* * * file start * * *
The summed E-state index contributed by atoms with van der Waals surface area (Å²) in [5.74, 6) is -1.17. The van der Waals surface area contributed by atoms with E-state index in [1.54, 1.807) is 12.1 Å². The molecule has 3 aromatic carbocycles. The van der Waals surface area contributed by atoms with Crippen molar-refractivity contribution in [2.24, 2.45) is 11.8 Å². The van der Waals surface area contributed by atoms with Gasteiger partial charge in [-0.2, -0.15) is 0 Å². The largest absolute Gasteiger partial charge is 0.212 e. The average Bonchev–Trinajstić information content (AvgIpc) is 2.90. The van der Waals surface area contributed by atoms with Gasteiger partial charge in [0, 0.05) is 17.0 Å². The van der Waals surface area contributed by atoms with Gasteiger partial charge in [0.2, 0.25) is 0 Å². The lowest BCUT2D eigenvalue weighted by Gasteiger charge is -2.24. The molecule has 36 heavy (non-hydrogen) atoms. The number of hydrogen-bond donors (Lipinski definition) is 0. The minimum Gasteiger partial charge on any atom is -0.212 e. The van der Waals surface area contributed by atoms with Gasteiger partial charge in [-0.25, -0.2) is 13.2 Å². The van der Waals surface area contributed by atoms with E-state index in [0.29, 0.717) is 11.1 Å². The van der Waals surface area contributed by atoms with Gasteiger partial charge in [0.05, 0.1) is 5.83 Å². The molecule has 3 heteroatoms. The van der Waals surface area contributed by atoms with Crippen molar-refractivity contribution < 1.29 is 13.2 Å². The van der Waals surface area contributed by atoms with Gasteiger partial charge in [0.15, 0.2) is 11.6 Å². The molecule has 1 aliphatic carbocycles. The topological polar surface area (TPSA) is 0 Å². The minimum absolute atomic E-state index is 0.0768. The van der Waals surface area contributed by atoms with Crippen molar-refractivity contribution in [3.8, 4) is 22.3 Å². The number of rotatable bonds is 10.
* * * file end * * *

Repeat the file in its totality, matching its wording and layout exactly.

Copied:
The summed E-state index contributed by atoms with van der Waals surface area (Å²) in [5.74, 6) is -1.17. The van der Waals surface area contributed by atoms with E-state index in [1.54, 1.807) is 12.1 Å². The molecule has 3 aromatic carbocycles. The van der Waals surface area contributed by atoms with Crippen molar-refractivity contribution in [2.24, 2.45) is 11.8 Å². The van der Waals surface area contributed by atoms with Gasteiger partial charge in [-0.2, -0.15) is 0 Å². The largest absolute Gasteiger partial charge is 0.212 e. The average Bonchev–Trinajstić information content (AvgIpc) is 2.90. The van der Waals surface area contributed by atoms with Gasteiger partial charge in [0, 0.05) is 17.0 Å². The van der Waals surface area contributed by atoms with Gasteiger partial charge in [0.2, 0.25) is 0 Å². The lowest BCUT2D eigenvalue weighted by Gasteiger charge is -2.24. The molecule has 36 heavy (non-hydrogen) atoms. The number of hydrogen-bond donors (Lipinski definition) is 0. The minimum Gasteiger partial charge on any atom is -0.212 e. The van der Waals surface area contributed by atoms with Gasteiger partial charge in [-0.25, -0.2) is 13.2 Å². The van der Waals surface area contributed by atoms with E-state index in [0.29, 0.717) is 11.1 Å². The van der Waals surface area contributed by atoms with Gasteiger partial charge in [0.05, 0.1) is 5.83 Å². The molecule has 3 heteroatoms. The van der Waals surface area contributed by atoms with Crippen molar-refractivity contribution < 1.29 is 13.2 Å². The van der Waals surface area contributed by atoms with Gasteiger partial charge in [0.15, 0.2) is 11.6 Å². The molecule has 1 aliphatic carbocycles. The topological polar surface area (TPSA) is 0 Å². The minimum absolute atomic E-state index is 0.0768. The van der Waals surface area contributed by atoms with Crippen molar-refractivity contribution in [3.8, 4) is 22.3 Å². The number of rotatable bonds is 10.